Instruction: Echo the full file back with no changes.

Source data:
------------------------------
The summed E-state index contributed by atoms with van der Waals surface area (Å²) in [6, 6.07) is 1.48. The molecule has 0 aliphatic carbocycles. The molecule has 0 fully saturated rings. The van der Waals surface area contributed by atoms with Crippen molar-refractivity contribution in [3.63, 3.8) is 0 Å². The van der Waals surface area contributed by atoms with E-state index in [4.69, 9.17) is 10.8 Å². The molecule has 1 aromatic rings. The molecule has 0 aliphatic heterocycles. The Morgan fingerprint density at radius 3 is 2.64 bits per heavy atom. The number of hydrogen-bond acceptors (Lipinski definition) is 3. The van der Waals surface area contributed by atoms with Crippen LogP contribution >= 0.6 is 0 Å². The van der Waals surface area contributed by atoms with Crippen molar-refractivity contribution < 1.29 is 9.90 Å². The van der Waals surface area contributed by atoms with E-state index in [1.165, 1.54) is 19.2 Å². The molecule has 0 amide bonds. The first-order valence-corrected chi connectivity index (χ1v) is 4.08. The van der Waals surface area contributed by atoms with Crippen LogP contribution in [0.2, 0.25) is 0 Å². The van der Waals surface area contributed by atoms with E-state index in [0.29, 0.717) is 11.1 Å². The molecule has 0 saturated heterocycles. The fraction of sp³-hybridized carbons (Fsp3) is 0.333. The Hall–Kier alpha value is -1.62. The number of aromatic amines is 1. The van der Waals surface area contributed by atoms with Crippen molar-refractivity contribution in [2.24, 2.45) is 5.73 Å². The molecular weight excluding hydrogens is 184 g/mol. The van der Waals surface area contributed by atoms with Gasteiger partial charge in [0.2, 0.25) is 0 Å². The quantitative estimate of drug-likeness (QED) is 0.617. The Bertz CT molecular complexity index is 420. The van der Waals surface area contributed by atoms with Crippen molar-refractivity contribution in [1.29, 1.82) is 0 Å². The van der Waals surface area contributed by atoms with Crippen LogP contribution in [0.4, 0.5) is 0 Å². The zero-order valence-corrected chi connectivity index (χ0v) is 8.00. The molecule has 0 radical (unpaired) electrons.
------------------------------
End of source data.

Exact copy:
The summed E-state index contributed by atoms with van der Waals surface area (Å²) in [6, 6.07) is 1.48. The molecule has 0 aliphatic carbocycles. The molecule has 0 fully saturated rings. The van der Waals surface area contributed by atoms with Crippen molar-refractivity contribution in [3.63, 3.8) is 0 Å². The van der Waals surface area contributed by atoms with E-state index in [4.69, 9.17) is 10.8 Å². The molecule has 1 aromatic rings. The molecule has 0 aliphatic heterocycles. The Morgan fingerprint density at radius 3 is 2.64 bits per heavy atom. The number of hydrogen-bond acceptors (Lipinski definition) is 3. The van der Waals surface area contributed by atoms with Crippen LogP contribution >= 0.6 is 0 Å². The van der Waals surface area contributed by atoms with Crippen molar-refractivity contribution < 1.29 is 9.90 Å². The van der Waals surface area contributed by atoms with E-state index in [1.165, 1.54) is 19.2 Å². The molecule has 0 amide bonds. The first-order valence-corrected chi connectivity index (χ1v) is 4.08. The van der Waals surface area contributed by atoms with Crippen LogP contribution in [0.2, 0.25) is 0 Å². The van der Waals surface area contributed by atoms with E-state index in [0.29, 0.717) is 11.1 Å². The molecule has 0 saturated heterocycles. The fraction of sp³-hybridized carbons (Fsp3) is 0.333. The Hall–Kier alpha value is -1.62. The number of aromatic amines is 1. The van der Waals surface area contributed by atoms with Crippen molar-refractivity contribution in [2.24, 2.45) is 5.73 Å². The molecular weight excluding hydrogens is 184 g/mol. The van der Waals surface area contributed by atoms with Gasteiger partial charge in [0.2, 0.25) is 0 Å². The quantitative estimate of drug-likeness (QED) is 0.617. The Bertz CT molecular complexity index is 420. The van der Waals surface area contributed by atoms with Crippen molar-refractivity contribution in [1.29, 1.82) is 0 Å². The van der Waals surface area contributed by atoms with Crippen LogP contribution in [0.4, 0.5) is 0 Å². The zero-order valence-corrected chi connectivity index (χ0v) is 8.00. The molecule has 0 radical (unpaired) electrons.